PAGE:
We strongly desired the collaboration of Architectural Association (AA), London, and of the Kwame Nkrumah University of Science and Technology (KNUST), Kumasi, Ghana, as they both initiated an exchange program on tropical architecture during the 1950s and 1960s. The program aimed to teach tropical architecture in Ghana and train a new generation of architects who followed the principles of Tropical Modernism. Thus, they appeared to be the perfect partners to track the development of this movement across the vast African continent.
The dissemination of Tropical Modernism by Maxwell Fry, Jane Drew, and a group of other modernist architects, including James Cubitt and Kenneth Scott, was only the first phase of the influence that this architectural style had in West African countries. After this initial phase, the new style was adopted and embraced in the design work, particularly after the introduction of air conditioning systems. Some of the techniques that had played a fundamental role in tropical architecture until then, such as controlling natural drafts or using extended structures to minimize solar exposure, were no longer necessary.
Today, many of the buildings built during that time are in a state of decay and are at risk of being demolished. Nevertheless, the legacy of Tropical Modernism is slowly being rediscovered and appreciated once again. There are significant efforts being made to preserve some of these structures. For instance, the original core of the Accra Fair is being renovated, while the National Museum has recently undergone restoration to return it to its former glory. However, it is more common to see private homes and other more common buildings being demolished or abandoned. In some areas of Accra, it feels like walking through an old archive.
One of the questions that our project aims to answer is, “What lessons can we learn from this period in the history of architecture, particularly in light of the current era of significant climate change?” These buildings were designed in accordance with advancements in building and environmental science. Although we now have much more sophisticated construction tools, by recovering and integrating our modern techniques with the principles of the time, we can build structures that cool passively, which would represent a highly efficient and progressive solution for Africa and other warm regions of the planet. Many architects in Africa are probably asking themselves similar questions today: how to use local and sustainable materials, and how to work with the climate in a responsible and ecological way? The architecture we have analyzed had already provided sophisticated answers to these questions, and I believe that the principles adopted then can be very useful even today.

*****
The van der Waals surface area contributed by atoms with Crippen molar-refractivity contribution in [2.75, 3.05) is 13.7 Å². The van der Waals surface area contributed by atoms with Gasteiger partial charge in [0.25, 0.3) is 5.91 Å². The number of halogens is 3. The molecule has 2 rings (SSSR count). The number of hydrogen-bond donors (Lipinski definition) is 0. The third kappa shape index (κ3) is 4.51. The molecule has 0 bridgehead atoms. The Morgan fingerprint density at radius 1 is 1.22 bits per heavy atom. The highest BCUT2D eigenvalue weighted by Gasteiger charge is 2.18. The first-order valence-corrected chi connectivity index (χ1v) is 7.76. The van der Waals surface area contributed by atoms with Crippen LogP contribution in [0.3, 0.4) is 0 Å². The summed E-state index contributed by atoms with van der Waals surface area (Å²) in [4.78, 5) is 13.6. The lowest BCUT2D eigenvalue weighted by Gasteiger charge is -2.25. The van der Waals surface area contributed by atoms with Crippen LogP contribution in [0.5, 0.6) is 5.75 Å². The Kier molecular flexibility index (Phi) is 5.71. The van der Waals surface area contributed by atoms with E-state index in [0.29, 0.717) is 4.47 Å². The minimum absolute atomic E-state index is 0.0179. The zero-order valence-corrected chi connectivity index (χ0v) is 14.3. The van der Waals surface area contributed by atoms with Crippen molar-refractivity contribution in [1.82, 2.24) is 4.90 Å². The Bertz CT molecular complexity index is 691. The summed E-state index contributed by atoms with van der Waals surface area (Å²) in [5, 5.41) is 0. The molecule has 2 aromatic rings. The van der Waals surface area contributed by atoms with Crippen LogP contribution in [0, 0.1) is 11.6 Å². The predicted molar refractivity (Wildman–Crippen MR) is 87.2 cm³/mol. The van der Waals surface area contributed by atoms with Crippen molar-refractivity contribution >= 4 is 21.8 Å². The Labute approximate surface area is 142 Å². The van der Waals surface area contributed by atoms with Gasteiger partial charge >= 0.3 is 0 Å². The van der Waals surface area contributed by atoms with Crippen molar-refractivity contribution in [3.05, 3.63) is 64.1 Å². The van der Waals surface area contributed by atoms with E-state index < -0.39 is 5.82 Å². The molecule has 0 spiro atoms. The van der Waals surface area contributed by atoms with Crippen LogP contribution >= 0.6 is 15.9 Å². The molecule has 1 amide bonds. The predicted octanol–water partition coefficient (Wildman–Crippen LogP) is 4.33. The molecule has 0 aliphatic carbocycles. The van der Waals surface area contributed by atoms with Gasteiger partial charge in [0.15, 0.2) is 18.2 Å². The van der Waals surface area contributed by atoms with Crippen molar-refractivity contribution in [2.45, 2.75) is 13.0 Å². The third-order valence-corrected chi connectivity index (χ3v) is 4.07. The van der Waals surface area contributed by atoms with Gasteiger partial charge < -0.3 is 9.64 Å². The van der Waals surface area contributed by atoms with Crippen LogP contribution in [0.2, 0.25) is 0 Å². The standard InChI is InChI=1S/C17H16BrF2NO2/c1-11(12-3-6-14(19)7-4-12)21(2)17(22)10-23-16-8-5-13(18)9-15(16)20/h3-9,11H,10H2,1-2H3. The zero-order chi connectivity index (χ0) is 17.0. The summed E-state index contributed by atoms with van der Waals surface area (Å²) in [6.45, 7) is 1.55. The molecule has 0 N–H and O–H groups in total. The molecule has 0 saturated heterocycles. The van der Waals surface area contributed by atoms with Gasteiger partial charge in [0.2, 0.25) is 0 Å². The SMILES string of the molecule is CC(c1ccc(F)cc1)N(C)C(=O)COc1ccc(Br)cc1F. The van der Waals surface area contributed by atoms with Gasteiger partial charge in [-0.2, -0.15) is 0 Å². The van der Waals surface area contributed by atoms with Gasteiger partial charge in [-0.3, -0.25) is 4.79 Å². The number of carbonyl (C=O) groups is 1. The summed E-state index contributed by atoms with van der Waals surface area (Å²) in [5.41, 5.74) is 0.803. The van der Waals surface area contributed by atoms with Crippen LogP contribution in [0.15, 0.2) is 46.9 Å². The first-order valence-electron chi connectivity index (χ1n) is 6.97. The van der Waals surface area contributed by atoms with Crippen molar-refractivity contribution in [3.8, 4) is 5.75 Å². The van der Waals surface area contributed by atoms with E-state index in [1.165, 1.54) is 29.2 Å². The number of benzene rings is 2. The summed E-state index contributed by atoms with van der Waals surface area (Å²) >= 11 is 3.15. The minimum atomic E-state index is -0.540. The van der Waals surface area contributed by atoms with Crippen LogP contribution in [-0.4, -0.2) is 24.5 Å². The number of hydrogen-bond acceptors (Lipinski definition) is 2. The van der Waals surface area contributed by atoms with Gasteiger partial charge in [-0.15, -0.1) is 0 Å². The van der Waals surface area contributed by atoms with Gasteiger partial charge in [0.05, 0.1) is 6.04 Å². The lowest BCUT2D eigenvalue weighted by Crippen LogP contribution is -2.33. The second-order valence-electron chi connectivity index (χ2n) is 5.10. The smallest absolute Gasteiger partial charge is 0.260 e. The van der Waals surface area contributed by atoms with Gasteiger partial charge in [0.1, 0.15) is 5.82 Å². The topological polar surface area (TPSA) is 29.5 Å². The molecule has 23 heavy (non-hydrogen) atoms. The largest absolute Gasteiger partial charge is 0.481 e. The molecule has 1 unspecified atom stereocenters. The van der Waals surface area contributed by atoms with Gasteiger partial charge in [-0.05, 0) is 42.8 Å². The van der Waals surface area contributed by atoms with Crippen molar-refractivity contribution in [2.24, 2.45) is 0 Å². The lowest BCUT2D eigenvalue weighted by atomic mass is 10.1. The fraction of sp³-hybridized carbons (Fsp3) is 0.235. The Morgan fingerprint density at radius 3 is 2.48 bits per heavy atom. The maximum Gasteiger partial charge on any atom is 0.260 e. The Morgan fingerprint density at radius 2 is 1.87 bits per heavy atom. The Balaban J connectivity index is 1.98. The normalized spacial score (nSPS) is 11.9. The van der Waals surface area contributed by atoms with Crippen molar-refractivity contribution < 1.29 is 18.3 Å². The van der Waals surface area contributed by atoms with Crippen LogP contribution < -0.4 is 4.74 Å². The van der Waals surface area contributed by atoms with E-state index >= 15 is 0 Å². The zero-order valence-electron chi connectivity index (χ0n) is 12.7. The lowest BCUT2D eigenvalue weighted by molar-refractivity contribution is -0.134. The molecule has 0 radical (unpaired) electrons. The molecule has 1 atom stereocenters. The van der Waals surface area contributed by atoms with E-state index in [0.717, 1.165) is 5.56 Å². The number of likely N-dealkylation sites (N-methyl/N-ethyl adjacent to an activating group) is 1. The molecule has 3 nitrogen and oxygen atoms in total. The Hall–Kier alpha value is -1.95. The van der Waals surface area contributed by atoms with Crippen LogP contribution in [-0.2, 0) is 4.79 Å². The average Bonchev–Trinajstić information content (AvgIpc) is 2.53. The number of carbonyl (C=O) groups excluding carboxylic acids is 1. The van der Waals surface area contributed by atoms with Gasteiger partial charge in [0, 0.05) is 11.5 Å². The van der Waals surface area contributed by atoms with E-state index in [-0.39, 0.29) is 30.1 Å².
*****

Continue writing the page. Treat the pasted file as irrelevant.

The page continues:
How is Tropical Modernism displayed to visitors at the Arsenale, and how will the research started in Venice continue in the exhibition scheduled for 2024 at the Victoria and Albert Museum in London?
Our research has been translated into a 25-minute film that is projected inside the Pavilion. The video features interviews with some of the protagonists of Tropical Modernism who are still among us today. For example, it was fascinating to talk to John Owusu-Addo, who is 95 years old and still has an incredible memory. These interviews are precious documents and provide testimonies that have never been transcribed before, making them important sources of information. We also interviewed Samia Nkrumah, a politician and daughter of the first President of Ghana, and asked her about her experiences and memories of the coup that overthrew her father. We spoke with Professor Henry Wellington, who came over to the AA in the 1960s on an exchange programme as part of this partnership between Kumasi and the AA and has memories of London and travelling around the UK. This film essentially documents the research phase of the exhibition’s design and construction process. The installation also includes a 35-metre long brise-soleil wall installation whose design is based on another similar brise-soleil wall designed by Fry and Drew. Together, the film and the mural installation will tell the story of Tropical Modernism and its place within the political landscape of the time. In the exhibition, which will take place in 2024 at the V&A Museum in London, we will also expand our investigation of Tropical Modernism to include South Asia.
Featured image: Applied Arts Pavilion Special Project at Biennale Architettura 2023
Photo Andrea Avezzù – Courtesy: La Biennale di Venezia